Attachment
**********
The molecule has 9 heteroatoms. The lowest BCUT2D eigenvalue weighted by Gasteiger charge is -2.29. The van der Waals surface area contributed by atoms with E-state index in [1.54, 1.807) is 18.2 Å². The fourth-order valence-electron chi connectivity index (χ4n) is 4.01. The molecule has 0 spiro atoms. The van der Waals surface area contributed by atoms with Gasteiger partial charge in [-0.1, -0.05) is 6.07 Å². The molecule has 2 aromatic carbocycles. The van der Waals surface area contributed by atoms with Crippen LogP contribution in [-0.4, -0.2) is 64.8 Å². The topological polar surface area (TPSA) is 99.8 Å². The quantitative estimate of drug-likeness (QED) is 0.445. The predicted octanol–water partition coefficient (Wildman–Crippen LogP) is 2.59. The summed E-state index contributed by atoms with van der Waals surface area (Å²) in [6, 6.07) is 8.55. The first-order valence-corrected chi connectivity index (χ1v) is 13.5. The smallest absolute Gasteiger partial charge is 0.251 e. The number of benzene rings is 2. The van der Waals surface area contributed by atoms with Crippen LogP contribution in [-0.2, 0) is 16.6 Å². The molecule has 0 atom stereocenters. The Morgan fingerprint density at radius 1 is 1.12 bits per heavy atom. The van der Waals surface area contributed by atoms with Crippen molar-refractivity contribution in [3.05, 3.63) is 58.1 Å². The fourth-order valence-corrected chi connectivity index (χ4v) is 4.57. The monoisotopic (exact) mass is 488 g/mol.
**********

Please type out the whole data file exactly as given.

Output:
The molecule has 9 heteroatoms. The lowest BCUT2D eigenvalue weighted by Gasteiger charge is -2.29. The van der Waals surface area contributed by atoms with E-state index in [1.54, 1.807) is 18.2 Å². The fourth-order valence-electron chi connectivity index (χ4n) is 4.01. The molecule has 0 spiro atoms. The van der Waals surface area contributed by atoms with Gasteiger partial charge in [-0.1, -0.05) is 6.07 Å². The molecule has 2 aromatic carbocycles. The van der Waals surface area contributed by atoms with Crippen LogP contribution in [-0.4, -0.2) is 64.8 Å². The topological polar surface area (TPSA) is 99.8 Å². The quantitative estimate of drug-likeness (QED) is 0.445. The predicted octanol–water partition coefficient (Wildman–Crippen LogP) is 2.59. The summed E-state index contributed by atoms with van der Waals surface area (Å²) in [6, 6.07) is 8.55. The first-order valence-corrected chi connectivity index (χ1v) is 13.5. The smallest absolute Gasteiger partial charge is 0.251 e. The number of benzene rings is 2. The van der Waals surface area contributed by atoms with Crippen LogP contribution in [-0.2, 0) is 16.6 Å². The molecule has 0 atom stereocenters. The Morgan fingerprint density at radius 1 is 1.12 bits per heavy atom. The van der Waals surface area contributed by atoms with Crippen molar-refractivity contribution in [3.05, 3.63) is 58.1 Å². The fourth-order valence-corrected chi connectivity index (χ4v) is 4.57. The monoisotopic (exact) mass is 488 g/mol.